Remember when we used to believe we could prevent every attack? We focused on prevention, layering defenses so that if one layer failed another would be there to stop the attack. As the years passed, we realized that despite a defense-in-depth strategy, 100% prevention wasn’t possible.
In fact, attacks are happening with increasing velocity and the average cost of a data breach continues to rise – from $3.62 million last year to $3.86 million in 2018, according to a study by Ponemon Institute. A significant contributing factor to the increased cost is dwell time that has also rise to 197 days from 191 in 2017, not to mention the additional 69 days to contain a threat, up from 66.
These days we believe that “it’s not a matter of if, but when and how” we’ll be attacked. So, we’ve shifted our focus to include detection and response, and some people talk about using Security Orchestration, Automation and Response (SOAR) tools, specifically playbooks, to accelerate response and mitigate risk. Playbooks are good for automating known processes when you have high confidence in the data being used and the decisions that need to be made. However, the reality is that the confidence level for full automation is not there most of the time. Why? Data, especially with the increasingly large data sets we use, can be extremely noisy. If you start automating noise, the result will be amplified noise. Furthermore, decisions are not always black or white; they may need human intelligence or intuition. There is only one way to raise the confidence level so you know you’re automating the right actions and your response is effective. You first need to investigate.
Like any good detective, you need to gather facts and evidence. This starts with a platform that aggregates and normalizes data from disparate sources – the multiple internal systems (for example from your security information and event management (SIEM) system, log management repository, case management systems and security infrastructure) and their events and associated indicators, along with the many external threat feeds you subscribe to. Combining your internal and external data provides the context to understand the who, what, where, when, why and how of an attack. However, you still have a lot of data to sift through. You need the ability to prioritize data based on relevance to your environment, customizing risk scores based on parameters you set instead of relying on the global risk scores some vendors provide.
In addition to looking at facts and evidence, detectives tap into their intuition, memory, learning and experience to refine their analysis and move faster through the investigation process. Recognizing the multiplier effect of collaboration, they gather in war rooms and work in teams to take advantage of the full breadth and depth of human intelligence available to solve the crime and catch the perpetrator.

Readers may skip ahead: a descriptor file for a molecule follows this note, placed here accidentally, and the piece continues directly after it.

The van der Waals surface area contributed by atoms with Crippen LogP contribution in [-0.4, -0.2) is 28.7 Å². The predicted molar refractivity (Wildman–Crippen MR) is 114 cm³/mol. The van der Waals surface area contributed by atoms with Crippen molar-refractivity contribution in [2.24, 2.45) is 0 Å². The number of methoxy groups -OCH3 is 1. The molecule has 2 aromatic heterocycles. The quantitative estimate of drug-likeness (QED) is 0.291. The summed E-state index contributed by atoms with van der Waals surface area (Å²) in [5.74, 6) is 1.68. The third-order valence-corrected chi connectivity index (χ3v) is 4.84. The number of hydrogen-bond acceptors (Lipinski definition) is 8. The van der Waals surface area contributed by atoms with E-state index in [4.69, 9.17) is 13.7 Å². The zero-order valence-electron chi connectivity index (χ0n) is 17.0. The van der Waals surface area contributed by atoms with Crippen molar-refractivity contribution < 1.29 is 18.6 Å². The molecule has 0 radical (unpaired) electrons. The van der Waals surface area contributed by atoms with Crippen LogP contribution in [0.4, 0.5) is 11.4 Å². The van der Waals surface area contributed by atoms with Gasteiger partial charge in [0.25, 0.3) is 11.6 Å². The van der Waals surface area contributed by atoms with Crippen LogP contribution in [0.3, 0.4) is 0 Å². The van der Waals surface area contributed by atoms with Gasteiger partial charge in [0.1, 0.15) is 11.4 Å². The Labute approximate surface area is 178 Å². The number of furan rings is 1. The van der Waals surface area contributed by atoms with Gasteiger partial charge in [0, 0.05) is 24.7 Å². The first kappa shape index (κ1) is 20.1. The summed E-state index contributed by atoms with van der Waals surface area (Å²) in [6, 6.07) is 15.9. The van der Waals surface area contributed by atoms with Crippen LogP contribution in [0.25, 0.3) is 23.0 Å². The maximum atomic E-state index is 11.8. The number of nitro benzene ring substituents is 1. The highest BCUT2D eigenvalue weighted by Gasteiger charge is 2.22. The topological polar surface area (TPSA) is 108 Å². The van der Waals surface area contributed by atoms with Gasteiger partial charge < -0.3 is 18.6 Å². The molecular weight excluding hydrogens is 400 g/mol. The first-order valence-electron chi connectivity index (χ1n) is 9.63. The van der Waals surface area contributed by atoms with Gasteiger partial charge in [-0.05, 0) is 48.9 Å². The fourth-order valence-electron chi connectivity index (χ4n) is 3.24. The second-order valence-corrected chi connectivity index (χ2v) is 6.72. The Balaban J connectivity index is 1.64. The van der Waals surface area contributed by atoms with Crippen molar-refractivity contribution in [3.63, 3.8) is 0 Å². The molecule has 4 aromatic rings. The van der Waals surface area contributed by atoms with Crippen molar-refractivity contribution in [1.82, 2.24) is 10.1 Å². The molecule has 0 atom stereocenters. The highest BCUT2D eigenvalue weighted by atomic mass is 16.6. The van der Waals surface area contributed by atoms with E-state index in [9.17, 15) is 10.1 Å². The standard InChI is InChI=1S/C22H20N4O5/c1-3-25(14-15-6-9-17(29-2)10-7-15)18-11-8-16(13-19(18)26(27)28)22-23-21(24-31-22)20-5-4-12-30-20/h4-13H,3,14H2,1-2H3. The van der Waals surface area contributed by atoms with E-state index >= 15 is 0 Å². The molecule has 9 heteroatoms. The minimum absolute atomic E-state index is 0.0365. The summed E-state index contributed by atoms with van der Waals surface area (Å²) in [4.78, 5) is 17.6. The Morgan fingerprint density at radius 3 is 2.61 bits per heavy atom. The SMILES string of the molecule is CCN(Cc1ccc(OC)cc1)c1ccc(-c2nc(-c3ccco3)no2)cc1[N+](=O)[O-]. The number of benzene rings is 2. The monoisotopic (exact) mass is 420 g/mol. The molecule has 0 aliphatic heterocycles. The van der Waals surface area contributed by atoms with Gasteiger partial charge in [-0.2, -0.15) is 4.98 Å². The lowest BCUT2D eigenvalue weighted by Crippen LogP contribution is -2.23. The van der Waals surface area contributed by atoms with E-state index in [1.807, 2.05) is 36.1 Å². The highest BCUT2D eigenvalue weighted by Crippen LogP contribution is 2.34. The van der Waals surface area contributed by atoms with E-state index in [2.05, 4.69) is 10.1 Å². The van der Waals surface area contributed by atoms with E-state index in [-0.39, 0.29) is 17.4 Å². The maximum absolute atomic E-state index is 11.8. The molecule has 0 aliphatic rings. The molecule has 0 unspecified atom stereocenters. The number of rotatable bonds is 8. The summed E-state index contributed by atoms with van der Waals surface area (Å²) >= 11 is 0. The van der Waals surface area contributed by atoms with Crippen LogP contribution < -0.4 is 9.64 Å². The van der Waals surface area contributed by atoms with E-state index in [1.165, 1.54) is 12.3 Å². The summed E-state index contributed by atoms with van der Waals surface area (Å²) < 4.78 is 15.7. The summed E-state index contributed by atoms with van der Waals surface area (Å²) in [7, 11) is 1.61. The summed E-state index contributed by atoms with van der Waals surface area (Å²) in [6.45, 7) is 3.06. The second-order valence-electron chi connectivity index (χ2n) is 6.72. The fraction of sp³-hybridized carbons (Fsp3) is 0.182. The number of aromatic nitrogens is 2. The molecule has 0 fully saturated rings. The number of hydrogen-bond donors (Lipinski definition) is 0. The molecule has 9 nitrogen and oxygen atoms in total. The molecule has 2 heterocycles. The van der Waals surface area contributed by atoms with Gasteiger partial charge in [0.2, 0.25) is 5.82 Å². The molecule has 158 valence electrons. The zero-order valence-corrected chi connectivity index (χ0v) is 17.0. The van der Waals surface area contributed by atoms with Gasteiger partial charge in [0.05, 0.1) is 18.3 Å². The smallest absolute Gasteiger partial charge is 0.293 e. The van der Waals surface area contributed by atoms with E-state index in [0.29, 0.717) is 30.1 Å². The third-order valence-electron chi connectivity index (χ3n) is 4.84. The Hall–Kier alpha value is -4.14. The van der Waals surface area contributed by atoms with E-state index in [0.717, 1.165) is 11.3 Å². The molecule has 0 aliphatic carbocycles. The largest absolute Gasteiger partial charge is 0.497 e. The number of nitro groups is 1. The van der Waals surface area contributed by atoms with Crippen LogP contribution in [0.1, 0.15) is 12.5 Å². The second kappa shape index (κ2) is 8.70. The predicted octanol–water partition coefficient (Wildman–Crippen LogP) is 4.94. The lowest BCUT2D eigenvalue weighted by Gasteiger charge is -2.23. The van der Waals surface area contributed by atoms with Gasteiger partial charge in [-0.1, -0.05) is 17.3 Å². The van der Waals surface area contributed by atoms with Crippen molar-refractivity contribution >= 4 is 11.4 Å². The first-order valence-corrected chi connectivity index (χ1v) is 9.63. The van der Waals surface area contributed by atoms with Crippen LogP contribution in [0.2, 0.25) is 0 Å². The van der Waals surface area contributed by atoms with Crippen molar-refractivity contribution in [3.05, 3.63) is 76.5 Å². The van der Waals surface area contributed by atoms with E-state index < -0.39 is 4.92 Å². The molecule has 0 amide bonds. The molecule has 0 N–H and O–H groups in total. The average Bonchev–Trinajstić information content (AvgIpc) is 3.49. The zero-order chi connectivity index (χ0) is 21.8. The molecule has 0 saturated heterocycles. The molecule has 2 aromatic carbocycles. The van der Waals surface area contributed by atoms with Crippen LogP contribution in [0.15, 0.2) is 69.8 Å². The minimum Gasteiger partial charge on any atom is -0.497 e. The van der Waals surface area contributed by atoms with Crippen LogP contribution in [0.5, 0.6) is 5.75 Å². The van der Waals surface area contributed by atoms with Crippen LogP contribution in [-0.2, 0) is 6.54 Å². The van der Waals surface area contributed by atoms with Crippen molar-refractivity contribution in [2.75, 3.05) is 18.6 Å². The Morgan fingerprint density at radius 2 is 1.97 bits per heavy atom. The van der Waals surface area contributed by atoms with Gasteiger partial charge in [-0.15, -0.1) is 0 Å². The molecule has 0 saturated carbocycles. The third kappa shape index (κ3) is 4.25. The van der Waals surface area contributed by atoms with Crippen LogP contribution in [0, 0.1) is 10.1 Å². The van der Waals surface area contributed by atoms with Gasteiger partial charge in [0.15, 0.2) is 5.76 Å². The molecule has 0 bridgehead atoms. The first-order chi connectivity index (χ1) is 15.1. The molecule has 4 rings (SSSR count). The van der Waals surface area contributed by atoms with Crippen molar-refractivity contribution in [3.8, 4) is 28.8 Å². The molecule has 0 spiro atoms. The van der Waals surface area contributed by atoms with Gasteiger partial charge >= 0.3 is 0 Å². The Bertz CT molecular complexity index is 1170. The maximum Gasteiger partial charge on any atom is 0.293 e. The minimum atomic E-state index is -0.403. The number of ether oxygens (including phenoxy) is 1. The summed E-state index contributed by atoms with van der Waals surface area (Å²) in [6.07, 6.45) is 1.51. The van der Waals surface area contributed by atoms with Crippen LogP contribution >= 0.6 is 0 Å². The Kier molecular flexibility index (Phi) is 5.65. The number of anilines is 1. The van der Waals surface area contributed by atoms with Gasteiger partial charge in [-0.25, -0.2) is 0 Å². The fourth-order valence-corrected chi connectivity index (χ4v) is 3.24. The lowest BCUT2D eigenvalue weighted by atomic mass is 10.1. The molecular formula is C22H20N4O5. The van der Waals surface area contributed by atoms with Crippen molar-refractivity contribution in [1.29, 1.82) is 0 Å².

Security professionals also need a way to leverage the knowledge of others and collaborate, but this can be difficult as teams tend to act independently and inefficiently using siloed technologies. With a platform that can act as a virtual cybersecurity situation room, teams and team members can share the same pool of threat data and evidence to conduct investigations collaboratively. Rather than working in parallel, they can automatically see how the work of others impacts and further benefits their own work. The platform must also be able to store and prioritize the data collected from all investigations so it can learn from new data and context as well as serve as organizational memory and facilitate future investigations. With access to a history of investigations, observations and learnings about adversaries and their tactics, techniques and procedures (TTPs), teams can conduct investigations more efficiently and effectively and can respond more quickly and accurately to a breach that has happened.
The above is all well and good when there is a trigger to start the process. But what about scenarios that may not have a trigger, like proactive threat hunting?
When detectives reopen a cold case or look for a serial killer that seems to be moving across the state and headed to their jurisdiction, they have the benefit of additional learnings. For example, they may be able to take advantage of advances in DNA testing, other modern forensics tools and a growing database of insights as the perpetrator commits additional crimes.
When security teams proactively hunt for threats that they learn about from an external report or believe they might have missed in the past, they can do the same. New data and learnings are continuously added to the investigations platform, resulting in a reevaluation and reprioritization of intelligence to support ongoing hunts. Prioritization is key to remove the noise and remain focused on the hunt at hand.
SOAR has been the catalyst for a lot of great discussions and advances in the security industry. It has breathed new life into the topic of automation and put response in the spotlight. But what is also clear, is that SOAR is much more than running playbooks. At its core, SOAR is about more efficient and effective investigations. We now see it giving rise to the age of the investigations platform, where data aggregation and prioritization are combined with human intelligence, collaboration and learnings. This allows us to raise the confidence level for automation and take the right actions faster to mitigate risk from the inevitable attack.